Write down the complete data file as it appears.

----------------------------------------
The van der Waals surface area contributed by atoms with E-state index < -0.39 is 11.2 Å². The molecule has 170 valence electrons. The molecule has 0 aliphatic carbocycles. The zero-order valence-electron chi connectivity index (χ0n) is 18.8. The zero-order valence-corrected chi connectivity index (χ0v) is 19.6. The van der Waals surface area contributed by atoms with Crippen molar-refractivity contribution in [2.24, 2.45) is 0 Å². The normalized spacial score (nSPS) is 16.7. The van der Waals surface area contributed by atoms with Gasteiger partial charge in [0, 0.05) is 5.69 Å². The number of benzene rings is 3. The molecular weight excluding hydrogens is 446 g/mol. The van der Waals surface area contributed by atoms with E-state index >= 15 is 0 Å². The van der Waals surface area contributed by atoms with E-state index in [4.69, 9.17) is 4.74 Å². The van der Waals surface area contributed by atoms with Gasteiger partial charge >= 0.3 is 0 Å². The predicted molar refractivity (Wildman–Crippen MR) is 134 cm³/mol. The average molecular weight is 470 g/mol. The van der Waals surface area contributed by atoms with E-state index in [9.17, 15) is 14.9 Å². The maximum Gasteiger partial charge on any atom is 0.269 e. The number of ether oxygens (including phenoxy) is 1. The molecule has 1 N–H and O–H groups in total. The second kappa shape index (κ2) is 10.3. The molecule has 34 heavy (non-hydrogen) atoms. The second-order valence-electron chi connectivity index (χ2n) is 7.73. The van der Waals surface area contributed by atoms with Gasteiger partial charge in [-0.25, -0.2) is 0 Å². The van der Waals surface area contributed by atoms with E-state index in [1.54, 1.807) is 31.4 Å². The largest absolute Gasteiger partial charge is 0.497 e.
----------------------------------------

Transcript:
The van der Waals surface area contributed by atoms with E-state index < -0.39 is 11.2 Å². The molecule has 170 valence electrons. The molecule has 0 aliphatic carbocycles. The zero-order valence-electron chi connectivity index (χ0n) is 18.8. The zero-order valence-corrected chi connectivity index (χ0v) is 19.6. The van der Waals surface area contributed by atoms with Crippen molar-refractivity contribution in [2.24, 2.45) is 0 Å². The normalized spacial score (nSPS) is 16.7. The van der Waals surface area contributed by atoms with Gasteiger partial charge in [0, 0.05) is 5.69 Å². The number of benzene rings is 3. The molecular weight excluding hydrogens is 446 g/mol. The van der Waals surface area contributed by atoms with E-state index >= 15 is 0 Å². The van der Waals surface area contributed by atoms with E-state index in [4.69, 9.17) is 4.74 Å². The van der Waals surface area contributed by atoms with Gasteiger partial charge >= 0.3 is 0 Å². The predicted molar refractivity (Wildman–Crippen MR) is 134 cm³/mol. The average molecular weight is 470 g/mol. The van der Waals surface area contributed by atoms with E-state index in [9.17, 15) is 14.9 Å². The maximum Gasteiger partial charge on any atom is 0.269 e. The number of ether oxygens (including phenoxy) is 1. The molecule has 1 N–H and O–H groups in total. The second kappa shape index (κ2) is 10.3. The molecule has 34 heavy (non-hydrogen) atoms. The second-order valence-electron chi connectivity index (χ2n) is 7.73. The van der Waals surface area contributed by atoms with Gasteiger partial charge in [-0.25, -0.2) is 0 Å². The van der Waals surface area contributed by atoms with E-state index in [1.54, 1.807) is 31.4 Å². The largest absolute Gasteiger partial charge is 0.497 e.